Road Tax? Car Tax? VED? What is Vehicle Excise Duty?

by


If you own a car in the UK that is driven – or even parked – on a public road, you're required to pay tax. This tax is known as Vehicle Excise Duty (VED), although it’s often referred to as road tax or car tax, and the amount you’ll have to pay will depend on the car you drive.

The way VED is calculated and the tax rate car owners must pay is based on a number of factors, including the age of your car. These are worth understanding, especially if you're about to buy a used car, as the tax costs could vary, even between two identical cars.

Cars Registered Before March 2001

If you own a car registered for the first time as a new car prior to March 2001, calculating how much VED to pay is simple, as the tax system is based purely on engine size. If the engine’s capacity is less than 1,549cc, you’ll pay £160 per year, and if it is more, you’ll pay £265. If you’re not sure of your car’s engine capacity, it is listed on the V5C registration certificate, also known as the logbook.

Cars Registered Between March 2001 and April 2017

In 2001 VED calculations became based on how much carbon dioxide (CO2) a vehicle emits (expressed in grams per km of CO2). This was part of a Government policy designed to promote the uptake of low-emissions cars and will apply to any car whose first registration fell after March 2001 and before April 2017.

To find out car costs when it comes to tax, you need to know which car tax band a particular vehicle falls into, ranging from A to M. This is listed on the car’s V5C. If you need to ascertain how much VED you’ll pay for a car you don’t yet own, use the search function on the Department for Transport’s VCA website. The table above outlines how much tax applies to each band.

Cars Registered After April 2017

New tax changes came into force in 2017. Any car registered after 1 April 2017 falls under a further revised VED scheme, for which the previous A-M banding was scrapped in favour of a one-off first-year rate linked to CO2 emissions, as per the included table. To further complicate matters, in April 2018 a new rule was introduced that bumps up by one band any diesel car not conforming to Real Driving Emissions 2 (RDE2) standards. Considering that this currently covers every new diesel on sale, it’s worth factoring in.

Then, from the second year, a car’s annual VED rate is no longer based on CO2 emissions, but fuel type. So, if you own a petrol car or diesel car, you’ll pay £145 per year for the rest of its life. If you own an alternative-fuel vehicle, there’s a discounted rate of £135, and if you have a pure electric car or a hydrogen fuel-cell car with zero exhaust-pipe emissions, you remain exempt from paying VED, although you do still need to apply for it on an annual basis.

The exception to this rule is any car costing more than £40,000, for which there’s an additional ‘premium’ tax due of £320 per year between years two and six. After the sixth year VED reverts to just the standard annual rate. Note that the £40,000 threshold refers to the car’s list price and includes any optional extras you might have chosen.

How Do I Apply for VED?

You can apply for VED online, by phone (0300 123 4321), or in person at a Post Office. Payment can be made up front for 12 months, 6 months, or monthly via direct debit, although be aware that the latter two options incur a 5% surcharge per year.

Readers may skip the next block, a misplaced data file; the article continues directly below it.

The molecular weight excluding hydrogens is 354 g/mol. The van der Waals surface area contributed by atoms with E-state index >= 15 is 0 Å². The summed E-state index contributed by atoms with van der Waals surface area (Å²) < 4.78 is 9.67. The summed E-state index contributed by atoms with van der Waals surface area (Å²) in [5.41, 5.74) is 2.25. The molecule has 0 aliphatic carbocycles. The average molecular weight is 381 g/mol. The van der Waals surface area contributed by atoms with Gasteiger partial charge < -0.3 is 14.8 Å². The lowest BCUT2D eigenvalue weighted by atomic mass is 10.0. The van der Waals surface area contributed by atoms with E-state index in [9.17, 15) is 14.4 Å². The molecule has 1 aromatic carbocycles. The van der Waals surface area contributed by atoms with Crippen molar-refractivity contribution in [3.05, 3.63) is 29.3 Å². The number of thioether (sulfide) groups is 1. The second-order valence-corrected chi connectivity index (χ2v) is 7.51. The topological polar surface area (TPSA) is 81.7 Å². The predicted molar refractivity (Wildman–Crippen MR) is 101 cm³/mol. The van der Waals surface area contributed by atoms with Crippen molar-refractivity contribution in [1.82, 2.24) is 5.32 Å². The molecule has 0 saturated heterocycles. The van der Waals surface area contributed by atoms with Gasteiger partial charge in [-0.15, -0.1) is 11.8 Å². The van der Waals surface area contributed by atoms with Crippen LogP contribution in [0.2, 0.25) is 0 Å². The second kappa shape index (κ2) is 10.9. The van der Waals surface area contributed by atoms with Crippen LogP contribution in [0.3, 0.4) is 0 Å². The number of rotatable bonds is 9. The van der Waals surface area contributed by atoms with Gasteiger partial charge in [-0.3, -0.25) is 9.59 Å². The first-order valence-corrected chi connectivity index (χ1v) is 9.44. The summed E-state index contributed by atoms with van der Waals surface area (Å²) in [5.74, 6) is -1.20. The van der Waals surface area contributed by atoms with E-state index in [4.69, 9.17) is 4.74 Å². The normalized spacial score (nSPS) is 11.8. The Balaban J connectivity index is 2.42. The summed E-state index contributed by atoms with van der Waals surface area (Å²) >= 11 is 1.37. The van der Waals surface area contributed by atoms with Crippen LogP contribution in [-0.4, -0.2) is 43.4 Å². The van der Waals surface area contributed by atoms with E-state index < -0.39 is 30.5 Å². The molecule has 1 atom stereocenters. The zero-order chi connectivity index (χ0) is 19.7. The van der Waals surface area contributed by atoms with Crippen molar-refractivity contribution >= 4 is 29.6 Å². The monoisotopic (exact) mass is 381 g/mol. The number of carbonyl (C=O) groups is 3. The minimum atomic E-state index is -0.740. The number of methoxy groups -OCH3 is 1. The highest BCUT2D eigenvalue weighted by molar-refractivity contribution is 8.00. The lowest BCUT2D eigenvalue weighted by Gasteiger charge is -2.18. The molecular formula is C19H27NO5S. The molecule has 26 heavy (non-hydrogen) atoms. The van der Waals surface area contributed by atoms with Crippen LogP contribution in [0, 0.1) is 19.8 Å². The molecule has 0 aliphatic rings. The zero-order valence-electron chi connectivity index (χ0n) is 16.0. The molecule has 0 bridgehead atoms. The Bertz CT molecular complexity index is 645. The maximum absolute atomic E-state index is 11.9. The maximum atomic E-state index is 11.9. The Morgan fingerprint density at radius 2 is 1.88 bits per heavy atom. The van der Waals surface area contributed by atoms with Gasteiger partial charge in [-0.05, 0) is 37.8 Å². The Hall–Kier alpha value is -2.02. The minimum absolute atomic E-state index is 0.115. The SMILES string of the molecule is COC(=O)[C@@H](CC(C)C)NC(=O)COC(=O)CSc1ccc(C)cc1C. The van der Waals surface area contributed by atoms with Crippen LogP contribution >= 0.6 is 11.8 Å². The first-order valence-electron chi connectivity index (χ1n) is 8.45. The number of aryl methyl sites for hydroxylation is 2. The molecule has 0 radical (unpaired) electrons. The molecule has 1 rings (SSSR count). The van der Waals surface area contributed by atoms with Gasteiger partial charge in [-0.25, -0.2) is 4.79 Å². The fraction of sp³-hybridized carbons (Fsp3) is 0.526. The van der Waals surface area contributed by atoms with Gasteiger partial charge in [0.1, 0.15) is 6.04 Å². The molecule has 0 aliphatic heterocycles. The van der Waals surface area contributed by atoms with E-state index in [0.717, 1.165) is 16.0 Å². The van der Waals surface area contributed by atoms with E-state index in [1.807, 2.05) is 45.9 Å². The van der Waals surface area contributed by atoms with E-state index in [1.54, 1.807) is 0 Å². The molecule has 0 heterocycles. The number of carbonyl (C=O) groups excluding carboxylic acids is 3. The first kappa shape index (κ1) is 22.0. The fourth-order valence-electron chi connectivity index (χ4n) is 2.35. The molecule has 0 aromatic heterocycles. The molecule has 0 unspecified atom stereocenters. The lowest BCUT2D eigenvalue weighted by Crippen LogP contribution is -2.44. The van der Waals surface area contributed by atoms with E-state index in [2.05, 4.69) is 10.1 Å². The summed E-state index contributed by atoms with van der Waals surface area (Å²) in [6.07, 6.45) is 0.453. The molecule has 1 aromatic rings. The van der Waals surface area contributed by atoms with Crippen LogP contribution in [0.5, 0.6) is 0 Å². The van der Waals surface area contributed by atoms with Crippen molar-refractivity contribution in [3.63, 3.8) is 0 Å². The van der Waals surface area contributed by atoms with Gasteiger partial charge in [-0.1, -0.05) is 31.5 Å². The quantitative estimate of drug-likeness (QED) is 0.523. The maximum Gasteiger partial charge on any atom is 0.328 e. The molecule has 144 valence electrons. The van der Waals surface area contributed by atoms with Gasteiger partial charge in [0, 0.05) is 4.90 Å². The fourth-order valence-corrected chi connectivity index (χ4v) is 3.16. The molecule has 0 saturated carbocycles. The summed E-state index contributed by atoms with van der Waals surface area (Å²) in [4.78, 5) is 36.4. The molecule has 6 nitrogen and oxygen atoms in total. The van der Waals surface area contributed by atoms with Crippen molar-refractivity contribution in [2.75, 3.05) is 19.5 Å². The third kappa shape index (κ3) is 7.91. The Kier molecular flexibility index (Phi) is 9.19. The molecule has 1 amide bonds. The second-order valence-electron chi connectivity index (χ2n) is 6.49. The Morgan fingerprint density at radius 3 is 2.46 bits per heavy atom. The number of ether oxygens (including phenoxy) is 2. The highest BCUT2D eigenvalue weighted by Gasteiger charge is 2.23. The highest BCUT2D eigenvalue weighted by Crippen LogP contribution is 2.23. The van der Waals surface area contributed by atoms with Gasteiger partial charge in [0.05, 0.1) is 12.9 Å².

VED cannot be transferred when you buy or sell a car. If there is more than a month of VED left to run on a car you’re selling, you will automatically be issued a refund (by cheque) from the Driver & Vehicle Licensing Agency (DVLA), triggered when the new owner registers the car.

Historic Vehicle Tax Exemption

If you own a car built prior to 1 January 1979, you can apply for exemption from paying VED. To do this, complete the relevant section of the car’s V5C registration form (this form is like your car’s birth certificate, so hopefully you’ve filed it somewhere safe) and take it, an MoT certificate, and a V10 tax application form to a Post Office. A member of the staff will be able to initiate the process of reclassifying your car as historic.

Given a 40-year rolling exemption, the threshold for what qualifies as a historic vehicle changes every year, so in 2020 it will move to 1980, in 2021 to 1981, and so on.

What If I Own a Car But Don’t Use It?

If you own a car that is not driven or parked on the road (if, for example, it is kept on private land), it is not subject to tax. Hooray! However, you must notify the DVLA that the vehicle isn’t used by completing a Statutory Off-Road Notification (SORN), which can be done online, by phone (using the number listed earlier in this article), or by filling out the relevant form (V890) at a post office.

What Happened to the Tax Disc?

You used to be able to tell if a car was taxed simply by looking at the little round disc displayed in its windscreen. Introduced in 1921, the tax-disc system remained in place until 2014, at which time the DVLA and the police deemed that their increasing reliance on an electronic register of car details had made these familiar paper discs superfluous.

Having previously written for The Daily Telegraph, What Car?, Auto Express and others, Chris Knapman now oversees the editorial content at CarGurus in the UK, covering buying guides and advice, car reviews, motoring news and more.

The content above is for informational purposes only and should be independently verified. Please see our Terms of Use for more details.